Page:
As to your comment "who can predict every business model," that is not much of a challenge, because there are no new business models, only new implementations of old ones. Somewhere in the archeological trove of un-translated cuneiform tablets there probably is one saying "I won't pay a bill rendered in hieroglyphics and base 60 arithmetic" New technologies have increased geographic reach, add new products and services, cut B2B transaction costs, made dynamic what had to be static, but without creating new business models.



                                                Fulton Wilcox

                                                Colts Neck Solutions LLC



-----Original Message-----
From: Alexander Whillas [mailto:whillas@gmail.com]
Sent: Monday, February 16, 2009 10:21 AM
To: ubl-dev@lists.oasis-open.org
Subject: Re: [ubl-dev] looking for practical examples




HUmmm, HTML has 91 and has given birth to the endless variety of the

Super Information Highway. With HTML they didn't try to predict every

semantic, every possible document that someone would want to create

with it. That would be silly, also it would mean that every time there

was a new type of document the spec would have to be revised.


91 elements, such a small set, has also been the reason it was so

successful, that is, it was easy to learn. There is a general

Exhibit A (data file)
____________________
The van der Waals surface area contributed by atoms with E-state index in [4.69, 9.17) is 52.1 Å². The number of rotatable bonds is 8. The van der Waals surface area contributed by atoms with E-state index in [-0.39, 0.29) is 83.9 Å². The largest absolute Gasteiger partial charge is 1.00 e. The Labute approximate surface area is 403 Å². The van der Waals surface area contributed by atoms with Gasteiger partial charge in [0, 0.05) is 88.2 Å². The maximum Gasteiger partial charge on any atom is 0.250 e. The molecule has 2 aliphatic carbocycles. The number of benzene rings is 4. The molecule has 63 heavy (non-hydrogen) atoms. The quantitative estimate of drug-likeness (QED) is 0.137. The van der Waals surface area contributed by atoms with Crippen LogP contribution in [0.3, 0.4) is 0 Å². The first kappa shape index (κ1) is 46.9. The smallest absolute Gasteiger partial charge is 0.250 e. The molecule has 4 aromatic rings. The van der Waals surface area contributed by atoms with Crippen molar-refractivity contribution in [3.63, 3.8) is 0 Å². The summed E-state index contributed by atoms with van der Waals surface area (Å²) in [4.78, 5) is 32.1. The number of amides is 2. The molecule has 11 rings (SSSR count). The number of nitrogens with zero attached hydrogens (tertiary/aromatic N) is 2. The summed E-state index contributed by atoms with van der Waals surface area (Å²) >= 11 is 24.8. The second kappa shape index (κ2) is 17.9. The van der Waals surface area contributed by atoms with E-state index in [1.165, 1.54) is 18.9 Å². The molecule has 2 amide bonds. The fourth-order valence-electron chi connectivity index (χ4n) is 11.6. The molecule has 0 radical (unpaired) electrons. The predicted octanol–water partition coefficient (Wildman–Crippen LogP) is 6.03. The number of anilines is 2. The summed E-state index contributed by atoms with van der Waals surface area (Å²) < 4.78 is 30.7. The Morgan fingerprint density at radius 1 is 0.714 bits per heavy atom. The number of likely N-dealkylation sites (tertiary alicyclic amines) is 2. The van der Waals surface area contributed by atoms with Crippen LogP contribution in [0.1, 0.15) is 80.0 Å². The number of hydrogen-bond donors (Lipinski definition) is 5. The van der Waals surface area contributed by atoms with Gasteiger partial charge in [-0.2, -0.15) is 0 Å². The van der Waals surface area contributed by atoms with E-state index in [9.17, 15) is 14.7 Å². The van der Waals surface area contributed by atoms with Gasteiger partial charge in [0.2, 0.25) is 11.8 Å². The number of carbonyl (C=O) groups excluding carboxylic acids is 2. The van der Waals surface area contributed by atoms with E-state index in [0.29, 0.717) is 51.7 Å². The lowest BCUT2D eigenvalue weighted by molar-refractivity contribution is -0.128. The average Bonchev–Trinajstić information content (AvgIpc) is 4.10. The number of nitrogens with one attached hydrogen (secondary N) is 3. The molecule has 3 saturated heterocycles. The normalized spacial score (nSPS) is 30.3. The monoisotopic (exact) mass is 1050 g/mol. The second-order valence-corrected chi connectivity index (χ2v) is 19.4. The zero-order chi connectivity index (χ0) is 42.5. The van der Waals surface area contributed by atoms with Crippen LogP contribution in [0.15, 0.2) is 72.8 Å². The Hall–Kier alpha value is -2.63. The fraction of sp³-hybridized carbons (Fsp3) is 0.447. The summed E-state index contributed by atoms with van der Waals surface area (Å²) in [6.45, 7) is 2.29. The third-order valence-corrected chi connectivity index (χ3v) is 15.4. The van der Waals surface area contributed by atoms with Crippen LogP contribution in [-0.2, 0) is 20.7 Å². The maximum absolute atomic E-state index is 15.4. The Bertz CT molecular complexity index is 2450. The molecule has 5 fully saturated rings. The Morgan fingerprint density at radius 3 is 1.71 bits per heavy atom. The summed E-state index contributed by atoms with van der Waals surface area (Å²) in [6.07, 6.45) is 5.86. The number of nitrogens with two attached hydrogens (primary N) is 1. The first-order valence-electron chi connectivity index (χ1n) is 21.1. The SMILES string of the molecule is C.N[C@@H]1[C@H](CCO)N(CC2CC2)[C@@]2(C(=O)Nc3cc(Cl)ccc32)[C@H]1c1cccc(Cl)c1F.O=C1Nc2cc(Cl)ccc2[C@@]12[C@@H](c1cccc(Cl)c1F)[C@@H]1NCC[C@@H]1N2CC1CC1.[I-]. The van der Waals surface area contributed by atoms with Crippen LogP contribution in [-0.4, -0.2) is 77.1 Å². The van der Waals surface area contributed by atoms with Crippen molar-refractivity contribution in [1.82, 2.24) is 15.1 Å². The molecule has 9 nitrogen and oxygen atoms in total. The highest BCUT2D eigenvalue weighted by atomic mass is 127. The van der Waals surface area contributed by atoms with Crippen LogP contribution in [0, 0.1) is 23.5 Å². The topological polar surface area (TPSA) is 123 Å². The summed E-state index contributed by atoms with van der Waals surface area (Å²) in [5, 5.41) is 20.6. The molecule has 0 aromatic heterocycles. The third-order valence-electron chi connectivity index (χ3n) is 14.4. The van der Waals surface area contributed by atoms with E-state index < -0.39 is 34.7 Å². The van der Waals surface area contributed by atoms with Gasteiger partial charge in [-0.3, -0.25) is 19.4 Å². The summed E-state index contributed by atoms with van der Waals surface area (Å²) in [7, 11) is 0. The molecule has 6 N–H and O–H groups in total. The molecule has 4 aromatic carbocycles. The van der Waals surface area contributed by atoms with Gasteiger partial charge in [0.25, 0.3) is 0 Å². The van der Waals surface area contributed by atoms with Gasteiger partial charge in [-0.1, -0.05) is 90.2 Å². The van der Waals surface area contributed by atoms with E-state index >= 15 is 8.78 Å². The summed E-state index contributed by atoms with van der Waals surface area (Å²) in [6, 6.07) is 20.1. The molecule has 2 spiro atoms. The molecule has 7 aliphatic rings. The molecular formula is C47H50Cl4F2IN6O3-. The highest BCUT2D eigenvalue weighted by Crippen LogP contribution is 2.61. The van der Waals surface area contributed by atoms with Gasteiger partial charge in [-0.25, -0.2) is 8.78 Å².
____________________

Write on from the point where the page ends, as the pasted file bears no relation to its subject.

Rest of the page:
principle here: language specifications (like emails, Fulton old sport

;) are more likely to be read (and responded to) the sorter they are.


Or following that principle: "Less is More". When designing a

language, or anything really, elegance of design is in simplicity.



>> The ideal design for a transaction-oriented environment such as UBL is one

>> "document" per action verb (e.g., to buy, to ship, to receive, to invoice,

>> to pay, etc.).


I disagree. One document _instance_ per transaction not a new document

necessarily. A Catalogue is still a Catalogue across transactions. Its

describing the same things which should be described the same way, its

use is implied by the nature of the trabnsaction, it doesn't have to

be implicit in the transaction.


When I (or anyone) requests a Catalogue, say via a RESTful protocol,

both the sender and the receiver _already know_ who they are. It

doesn't have to be implicit in the document as well (i.e. every

webpage doesn't an identifier for the server and one for my web

browser embedded in it. Its implied in the request protocol).


I think UBL should be more general than having a different document

for each step in an implied business process, for who can predict

EVERY business model that needs to use it?



>> Presumably UBL configuration tools can help users check off

>> the fields available and relevant to the transaction.


AHhhh, but what if its not a user using the XML (heaven forbid) but

software translating from a Relational Scehma to a message format and

then back again. XML is _not_ a User Interface nor should it be used

to generate one.




This email is already too long :)